“Yeah, it’s a problem and yeah, I don’t want drugs trafficked in,” Williams said. “But I also don’t want … the ubiquitous ban on any greeting cards.
“When you’re in prison, it’s a pretty stark world. Getting mail and getting things like that really means something and it’s a way of maintaining connection.”
This is one of the arguments made by advocates for free phone calls.
Williams said he wouldn’t want to do away with the surveillance aspect of the phone program.
“There is a considerable security issue with phone traffic that we have to take seriously,” he said.
Asked whether he’d support a program that maintains surveillance without charging inmates, he said yes, but that “it is a budget decision.”
“Could we pay for (calls)? Yeah, we could, but the reality is that it would be a significant budgetary item for us to pay for that. We could do this as a state if we wanted to fund all that.”
He said he’d welcome an effort by the legislature to boost DOC funding to pay for calls. He could, of course, rearrange his department’s funds to make that change now. But, he said, that would require other priorities to be downgraded, and he did not appear willing to take that step.
By phone Thursday, Gov. Jared Polis said he supports programs that allow certain inmates — particularly those close to their release dates — to receive voicemail and make free phone calls, “so that they can line up work and job opportunities.”
“The ability to make phone calls is certainly part of a successful transition,” said Polis, who appointed Williams.
Polis declined to directly answer when asked if he wants to make phone calls free across the state prison system.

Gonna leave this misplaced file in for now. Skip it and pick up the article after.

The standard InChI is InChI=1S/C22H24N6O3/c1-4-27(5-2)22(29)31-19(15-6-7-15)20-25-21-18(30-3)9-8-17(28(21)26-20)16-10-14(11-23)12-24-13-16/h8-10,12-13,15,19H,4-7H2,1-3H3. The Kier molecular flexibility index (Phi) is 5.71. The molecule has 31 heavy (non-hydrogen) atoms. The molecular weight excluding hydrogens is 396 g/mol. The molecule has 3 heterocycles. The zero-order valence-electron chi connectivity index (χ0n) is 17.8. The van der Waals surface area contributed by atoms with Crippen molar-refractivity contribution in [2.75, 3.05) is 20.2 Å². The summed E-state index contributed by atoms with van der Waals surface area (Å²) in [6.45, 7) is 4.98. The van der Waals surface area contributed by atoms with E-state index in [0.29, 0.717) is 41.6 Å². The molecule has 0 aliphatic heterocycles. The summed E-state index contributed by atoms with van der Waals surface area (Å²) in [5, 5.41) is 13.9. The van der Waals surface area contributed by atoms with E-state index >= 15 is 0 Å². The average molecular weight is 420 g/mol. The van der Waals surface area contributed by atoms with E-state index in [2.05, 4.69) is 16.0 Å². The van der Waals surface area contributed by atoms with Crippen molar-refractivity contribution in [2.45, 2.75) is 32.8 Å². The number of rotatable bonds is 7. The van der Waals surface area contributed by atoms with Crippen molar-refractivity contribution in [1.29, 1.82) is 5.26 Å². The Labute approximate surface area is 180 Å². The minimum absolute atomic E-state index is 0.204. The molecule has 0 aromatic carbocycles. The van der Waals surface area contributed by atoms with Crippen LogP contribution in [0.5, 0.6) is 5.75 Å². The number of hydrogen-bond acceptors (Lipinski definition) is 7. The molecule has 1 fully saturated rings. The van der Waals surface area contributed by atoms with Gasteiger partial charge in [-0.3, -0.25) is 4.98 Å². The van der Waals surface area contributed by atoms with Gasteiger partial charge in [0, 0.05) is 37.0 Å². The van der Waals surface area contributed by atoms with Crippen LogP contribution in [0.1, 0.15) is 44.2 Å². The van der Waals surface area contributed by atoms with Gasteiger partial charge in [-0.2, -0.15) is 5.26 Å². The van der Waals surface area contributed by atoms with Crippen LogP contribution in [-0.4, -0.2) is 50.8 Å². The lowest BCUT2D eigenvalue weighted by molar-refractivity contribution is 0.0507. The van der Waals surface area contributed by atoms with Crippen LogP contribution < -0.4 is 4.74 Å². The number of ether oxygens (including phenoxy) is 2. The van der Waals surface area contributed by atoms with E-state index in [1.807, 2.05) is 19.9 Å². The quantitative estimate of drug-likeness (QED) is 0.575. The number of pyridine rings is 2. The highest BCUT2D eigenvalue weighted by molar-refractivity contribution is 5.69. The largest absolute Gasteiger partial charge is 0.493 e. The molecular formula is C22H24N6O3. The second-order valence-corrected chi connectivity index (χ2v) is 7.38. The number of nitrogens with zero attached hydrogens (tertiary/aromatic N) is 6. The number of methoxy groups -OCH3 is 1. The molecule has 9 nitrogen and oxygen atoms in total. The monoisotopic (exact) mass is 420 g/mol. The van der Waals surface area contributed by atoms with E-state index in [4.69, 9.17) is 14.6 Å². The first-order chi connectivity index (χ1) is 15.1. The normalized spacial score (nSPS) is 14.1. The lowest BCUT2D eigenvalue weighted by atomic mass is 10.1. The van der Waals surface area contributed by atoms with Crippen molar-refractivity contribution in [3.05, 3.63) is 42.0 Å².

But with the governor’s blessing, Williams said he’s committed to making sweeping changes as part of a general effort to make prison less alienating and dehumanizing for inmates — most of whom, sooner or later, will be released. For one, Williams said he’s in talks now with a contractor to bring “video visitation” to Colorado prisons. This would allow people to video-chat with friends and family on the outside — something inmates with out-of-state loved ones particularly desire. The service, Williams said, would likely cost inmates more than the 12-cent rate they pay for calls now.
Williams also said he’s open to forming inmate advisory committees in prisons as a way to solicit feedback and ideas on how to improve the living experience inside Colorado corrections facilities. He was particularly engaged when McCoy talked about a program she and other inmates hope to launch, tentatively called VOICES: Vigilant Offenders Initiating, Creating and Enhancing Solutions.
McCoy said she’s encouraged that the DOC lifted the card ban in large part because of her advocacy. Through VOICES — or whatever the program might be called — and with a new department chief talking big on reform, there could be more on the way.
“This mattered,” McCoy said of the card policy. “Something changed. It gave me hope. Now I’m going to fight to get out of here.”